Chemin de la Fontaine des Tins à Céret, ca. 1920
In 1913, Soutine immigrated to Paris, where he worked with a close-knit group of artists in the Parisian neighborhood of Montparnasse. Alongside his good friend Amedeo Modigliani, Soutine developed what was then a radical style of painting—animated and expressive. His subjects ranged from portraits to still-lifes to landscapes like the one seen here, which represents a narrow canyon in the hills near Céret.
Curator Kelly Baum:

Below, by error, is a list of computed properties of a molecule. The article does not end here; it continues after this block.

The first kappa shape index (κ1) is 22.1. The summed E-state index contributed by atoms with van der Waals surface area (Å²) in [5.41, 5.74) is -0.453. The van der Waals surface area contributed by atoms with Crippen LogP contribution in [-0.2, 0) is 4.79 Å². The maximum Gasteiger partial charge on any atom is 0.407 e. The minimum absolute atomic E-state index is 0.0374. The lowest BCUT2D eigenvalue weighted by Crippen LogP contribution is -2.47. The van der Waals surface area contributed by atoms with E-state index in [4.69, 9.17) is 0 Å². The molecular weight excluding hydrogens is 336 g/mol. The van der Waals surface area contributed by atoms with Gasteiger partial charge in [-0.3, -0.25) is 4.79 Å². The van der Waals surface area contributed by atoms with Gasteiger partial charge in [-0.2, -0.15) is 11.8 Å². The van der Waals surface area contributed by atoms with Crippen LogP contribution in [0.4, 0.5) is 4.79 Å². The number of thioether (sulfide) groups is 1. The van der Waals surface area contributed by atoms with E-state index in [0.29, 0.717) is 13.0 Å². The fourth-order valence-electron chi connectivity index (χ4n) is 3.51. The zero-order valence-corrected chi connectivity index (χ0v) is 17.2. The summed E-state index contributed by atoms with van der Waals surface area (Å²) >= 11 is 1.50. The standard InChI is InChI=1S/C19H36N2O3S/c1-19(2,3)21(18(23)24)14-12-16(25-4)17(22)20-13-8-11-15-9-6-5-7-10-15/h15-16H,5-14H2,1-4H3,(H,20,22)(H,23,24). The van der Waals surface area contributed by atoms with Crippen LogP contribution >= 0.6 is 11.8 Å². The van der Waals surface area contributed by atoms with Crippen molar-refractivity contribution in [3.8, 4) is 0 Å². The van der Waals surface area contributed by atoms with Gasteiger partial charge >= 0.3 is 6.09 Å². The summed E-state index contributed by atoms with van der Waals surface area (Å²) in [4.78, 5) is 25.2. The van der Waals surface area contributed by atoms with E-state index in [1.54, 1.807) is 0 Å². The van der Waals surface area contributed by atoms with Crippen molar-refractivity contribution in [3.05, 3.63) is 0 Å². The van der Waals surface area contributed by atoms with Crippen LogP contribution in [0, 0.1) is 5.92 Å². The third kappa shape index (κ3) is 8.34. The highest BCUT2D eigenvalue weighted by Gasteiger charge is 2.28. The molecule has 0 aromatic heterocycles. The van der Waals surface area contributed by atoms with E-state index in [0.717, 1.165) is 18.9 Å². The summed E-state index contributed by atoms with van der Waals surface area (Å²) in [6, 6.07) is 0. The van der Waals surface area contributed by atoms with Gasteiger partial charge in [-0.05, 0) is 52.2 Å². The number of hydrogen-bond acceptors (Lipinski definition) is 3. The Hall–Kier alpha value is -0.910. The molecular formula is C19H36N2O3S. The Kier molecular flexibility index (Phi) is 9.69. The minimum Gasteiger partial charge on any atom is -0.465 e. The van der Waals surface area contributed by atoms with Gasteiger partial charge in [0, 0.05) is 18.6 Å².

In some ways, this painting is the most conventional of the three landscapes in the Pearlman collection, thanks to the footpath that leads our eye from foreground to background, inviting us to enter the painting. The gradual diminution of the size of the buildings at the top left also creates the sensation of spatial recession. This illusion is by no means complete, however. Take the emphatic brushstrokes that envelop the canvas: Soutine certainly intended them to represent the dense thicket of trees, bushes, and shrubs lining the ravine. But not every mark corresponds to a specific object, and many seem to have shed their illustrative function completely. Liberated from the task of description, these painted marks assert their identity as precisely that: painted marks. One’s final impression of Chemin is of a matted, impenetrable skein of brushstrokes, a web of painted marks that riddles the distinction between front and back, this and that.